Although objective strategies may initially appear to be an improvement over subjective approaches, each has drawbacks in the assessment of adherence behaviours. Remaining dosage units (e.g. tablets) can be counted at clinic visits; however, counting inaccuracies are common and typically result in overestimation of adherence behaviour (14), and important information (e.g. timing of dosage and patterns of missed dosages) is not captured using this strategy. A recent innovation is the electronic monitoring device (medication event monitoring system (MEMS)) which records the time and date when a medication container was opened, thus better describing the way patients take their medications (9).

Unfortunately, the expense of these devices precludes their widespread use. Pharmacy databases can be used to check when prescriptions are initially filled, refilled over time, and prematurely discontinued. One problem with this approach is that obtaining the medicine does not ensure its use. Also, such information can be incomplete because patients may use more than one pharmacy or data may not be routinely captured.

Independently of the measurement technique used, thresholds defining "good" and "bad" adherence are widely used despite the lack of evidence to support them. In practice, "good" and "bad" adherence might not really exist because the dose - response phenomenon is a continuum function.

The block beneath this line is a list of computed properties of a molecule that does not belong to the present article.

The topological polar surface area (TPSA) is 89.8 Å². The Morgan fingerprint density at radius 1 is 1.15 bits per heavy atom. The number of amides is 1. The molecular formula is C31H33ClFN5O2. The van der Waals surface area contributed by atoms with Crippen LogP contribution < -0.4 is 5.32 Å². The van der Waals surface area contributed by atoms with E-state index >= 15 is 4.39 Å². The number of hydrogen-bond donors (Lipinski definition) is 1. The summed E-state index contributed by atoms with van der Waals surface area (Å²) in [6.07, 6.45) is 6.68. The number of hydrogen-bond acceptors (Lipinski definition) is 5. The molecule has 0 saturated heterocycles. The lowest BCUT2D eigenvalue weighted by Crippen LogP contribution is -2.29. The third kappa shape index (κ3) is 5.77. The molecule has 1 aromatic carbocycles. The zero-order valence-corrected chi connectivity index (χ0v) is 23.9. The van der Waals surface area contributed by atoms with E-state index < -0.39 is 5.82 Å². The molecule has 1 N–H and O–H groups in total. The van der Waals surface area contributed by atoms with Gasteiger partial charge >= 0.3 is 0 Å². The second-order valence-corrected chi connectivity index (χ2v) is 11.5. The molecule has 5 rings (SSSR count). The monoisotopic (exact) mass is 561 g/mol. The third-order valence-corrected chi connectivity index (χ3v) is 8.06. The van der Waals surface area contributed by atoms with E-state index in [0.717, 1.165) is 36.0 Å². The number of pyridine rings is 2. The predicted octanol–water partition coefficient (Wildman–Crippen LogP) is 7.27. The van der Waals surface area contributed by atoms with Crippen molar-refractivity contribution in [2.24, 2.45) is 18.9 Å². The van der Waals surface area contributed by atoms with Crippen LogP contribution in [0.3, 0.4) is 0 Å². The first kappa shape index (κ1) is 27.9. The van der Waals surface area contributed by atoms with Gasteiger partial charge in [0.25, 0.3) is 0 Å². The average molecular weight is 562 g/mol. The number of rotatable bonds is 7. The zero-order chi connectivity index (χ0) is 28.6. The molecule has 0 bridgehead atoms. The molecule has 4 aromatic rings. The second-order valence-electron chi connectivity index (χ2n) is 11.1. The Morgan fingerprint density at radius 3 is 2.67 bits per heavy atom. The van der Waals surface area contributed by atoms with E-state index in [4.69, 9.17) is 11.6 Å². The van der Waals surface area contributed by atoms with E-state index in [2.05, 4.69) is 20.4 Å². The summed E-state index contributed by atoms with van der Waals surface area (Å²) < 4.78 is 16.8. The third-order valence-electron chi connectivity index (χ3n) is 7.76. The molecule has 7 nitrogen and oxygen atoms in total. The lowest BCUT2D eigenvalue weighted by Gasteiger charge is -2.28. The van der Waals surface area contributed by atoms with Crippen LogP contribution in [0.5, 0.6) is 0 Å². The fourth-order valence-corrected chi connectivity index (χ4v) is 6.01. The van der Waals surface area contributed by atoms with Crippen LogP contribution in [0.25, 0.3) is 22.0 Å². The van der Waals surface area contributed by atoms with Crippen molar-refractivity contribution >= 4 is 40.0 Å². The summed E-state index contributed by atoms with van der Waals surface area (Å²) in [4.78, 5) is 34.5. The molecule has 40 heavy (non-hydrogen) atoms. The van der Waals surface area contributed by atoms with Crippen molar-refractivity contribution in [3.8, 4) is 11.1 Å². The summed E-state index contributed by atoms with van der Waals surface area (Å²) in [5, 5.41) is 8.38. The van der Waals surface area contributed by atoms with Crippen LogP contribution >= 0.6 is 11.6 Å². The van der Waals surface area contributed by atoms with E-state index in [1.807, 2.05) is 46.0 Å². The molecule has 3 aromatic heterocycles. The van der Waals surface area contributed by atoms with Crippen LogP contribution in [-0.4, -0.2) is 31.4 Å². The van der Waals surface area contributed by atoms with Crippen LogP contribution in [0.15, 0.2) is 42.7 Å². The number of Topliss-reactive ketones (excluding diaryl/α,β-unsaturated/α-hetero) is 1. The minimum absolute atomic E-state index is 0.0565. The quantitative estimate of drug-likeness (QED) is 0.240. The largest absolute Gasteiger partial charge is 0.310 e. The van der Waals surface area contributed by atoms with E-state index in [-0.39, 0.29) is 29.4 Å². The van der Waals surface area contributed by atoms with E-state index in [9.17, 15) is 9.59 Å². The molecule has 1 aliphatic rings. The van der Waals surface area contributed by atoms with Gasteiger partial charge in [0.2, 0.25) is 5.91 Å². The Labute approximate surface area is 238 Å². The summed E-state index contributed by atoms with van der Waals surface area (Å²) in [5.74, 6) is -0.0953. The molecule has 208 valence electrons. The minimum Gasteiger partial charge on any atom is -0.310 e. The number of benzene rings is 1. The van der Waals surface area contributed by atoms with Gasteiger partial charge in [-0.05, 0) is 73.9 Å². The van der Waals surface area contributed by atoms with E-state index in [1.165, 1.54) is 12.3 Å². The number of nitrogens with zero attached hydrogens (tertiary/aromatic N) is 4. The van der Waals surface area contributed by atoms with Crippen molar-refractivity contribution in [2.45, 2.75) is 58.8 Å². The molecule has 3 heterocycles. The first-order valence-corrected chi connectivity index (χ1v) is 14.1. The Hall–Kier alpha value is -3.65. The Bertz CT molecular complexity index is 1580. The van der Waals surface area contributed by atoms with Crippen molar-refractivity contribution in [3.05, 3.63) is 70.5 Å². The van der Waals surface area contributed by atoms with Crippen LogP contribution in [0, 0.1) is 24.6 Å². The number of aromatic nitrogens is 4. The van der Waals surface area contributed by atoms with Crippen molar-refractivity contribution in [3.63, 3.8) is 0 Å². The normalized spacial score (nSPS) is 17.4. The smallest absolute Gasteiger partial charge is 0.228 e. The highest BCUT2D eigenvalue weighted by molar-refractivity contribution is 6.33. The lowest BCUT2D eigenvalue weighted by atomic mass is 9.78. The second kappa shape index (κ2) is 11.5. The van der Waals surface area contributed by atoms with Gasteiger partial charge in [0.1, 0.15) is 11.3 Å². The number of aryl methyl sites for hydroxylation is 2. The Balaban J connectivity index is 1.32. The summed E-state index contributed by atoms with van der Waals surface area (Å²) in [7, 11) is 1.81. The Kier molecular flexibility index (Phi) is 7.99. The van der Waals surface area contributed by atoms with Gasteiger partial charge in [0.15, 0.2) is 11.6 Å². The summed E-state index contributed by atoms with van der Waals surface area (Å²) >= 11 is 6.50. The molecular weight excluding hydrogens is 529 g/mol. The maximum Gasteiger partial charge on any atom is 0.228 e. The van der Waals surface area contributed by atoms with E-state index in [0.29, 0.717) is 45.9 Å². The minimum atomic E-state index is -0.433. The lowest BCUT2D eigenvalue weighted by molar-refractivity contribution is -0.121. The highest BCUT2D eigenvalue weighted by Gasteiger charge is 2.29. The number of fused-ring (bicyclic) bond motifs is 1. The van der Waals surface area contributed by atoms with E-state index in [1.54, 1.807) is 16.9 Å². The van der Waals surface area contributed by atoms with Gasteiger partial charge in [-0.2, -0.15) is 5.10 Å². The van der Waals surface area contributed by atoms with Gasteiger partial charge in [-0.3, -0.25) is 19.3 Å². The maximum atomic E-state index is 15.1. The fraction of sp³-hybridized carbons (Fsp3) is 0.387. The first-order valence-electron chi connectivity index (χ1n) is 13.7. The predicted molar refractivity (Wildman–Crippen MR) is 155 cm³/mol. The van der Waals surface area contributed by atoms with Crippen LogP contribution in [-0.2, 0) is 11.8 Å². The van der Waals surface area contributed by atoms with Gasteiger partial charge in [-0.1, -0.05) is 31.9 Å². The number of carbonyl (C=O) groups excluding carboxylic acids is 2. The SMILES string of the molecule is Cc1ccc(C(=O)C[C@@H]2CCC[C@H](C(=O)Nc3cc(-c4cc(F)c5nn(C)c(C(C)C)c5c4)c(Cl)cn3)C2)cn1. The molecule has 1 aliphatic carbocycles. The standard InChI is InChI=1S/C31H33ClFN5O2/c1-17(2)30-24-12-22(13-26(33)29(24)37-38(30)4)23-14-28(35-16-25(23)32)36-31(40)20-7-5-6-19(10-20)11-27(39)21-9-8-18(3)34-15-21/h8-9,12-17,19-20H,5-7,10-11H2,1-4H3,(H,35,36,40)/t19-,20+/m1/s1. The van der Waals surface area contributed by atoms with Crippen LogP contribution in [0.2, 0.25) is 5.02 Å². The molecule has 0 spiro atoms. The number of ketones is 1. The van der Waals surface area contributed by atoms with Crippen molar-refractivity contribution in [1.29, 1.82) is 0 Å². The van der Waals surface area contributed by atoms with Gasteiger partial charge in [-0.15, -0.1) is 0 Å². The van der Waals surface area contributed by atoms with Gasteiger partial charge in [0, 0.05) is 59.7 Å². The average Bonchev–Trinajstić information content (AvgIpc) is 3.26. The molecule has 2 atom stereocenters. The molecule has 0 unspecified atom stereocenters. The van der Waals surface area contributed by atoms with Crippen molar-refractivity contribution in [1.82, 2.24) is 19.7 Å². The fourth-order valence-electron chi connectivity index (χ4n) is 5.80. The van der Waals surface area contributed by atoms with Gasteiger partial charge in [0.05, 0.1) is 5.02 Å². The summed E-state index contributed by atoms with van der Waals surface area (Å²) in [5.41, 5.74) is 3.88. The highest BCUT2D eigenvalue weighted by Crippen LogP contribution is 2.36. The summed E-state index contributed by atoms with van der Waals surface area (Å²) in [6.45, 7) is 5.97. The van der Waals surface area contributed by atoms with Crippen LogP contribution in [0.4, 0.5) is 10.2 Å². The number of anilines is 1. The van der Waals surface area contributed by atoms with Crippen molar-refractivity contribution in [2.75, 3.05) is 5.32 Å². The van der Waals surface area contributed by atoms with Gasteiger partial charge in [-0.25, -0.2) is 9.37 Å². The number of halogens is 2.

Although dose - response curves are difficult to construct for real-life situations, where dosage, timing and others variables might be different from those tested in clinical trials, they are needed if sound policy decisions are to be made when defining operational adherence thresholds for different therapies.

Biochemical measurement is a third approach for assessing adherence behaviours. Non-toxic biological markers can be added to medications and their presence in blood or urine can provide evidence that a patient recently received a dose of the medication under examination. This assessment strategy is not without drawbacks as findings can be misleading and are influenced by a variety of individual factors including diet, absorption and rate of excretion (15).

In summary, measurement of adherence provides useful information that outcome-monitoring alone cannot provide, but it remains only an estimate of a patient's actual behaviour. Several of the measurement strategies are costly (e.g. MEMS) or depend on information technology (e.g. pharmacy databases) that is unavailable in many countries. Choosing the "best" measurement strategy to obtain an approximation of adherence behaviour must take all these considerations into account. Most importantly, the strategies employed must meet basic psychometric standards of acceptable reliability and validity (16).

The goals of the provider or researcher, the accuracy requirements associated with the regimen, the available resources, the response burden on the patient and how the results will be used should also be taken into account. Finally, no single measurement strategy has been deemed optimal. A multi-method approach that combines feasible self-reporting and reasonable objective measures is the current state-of- the-art in measurement of adherence behaviour.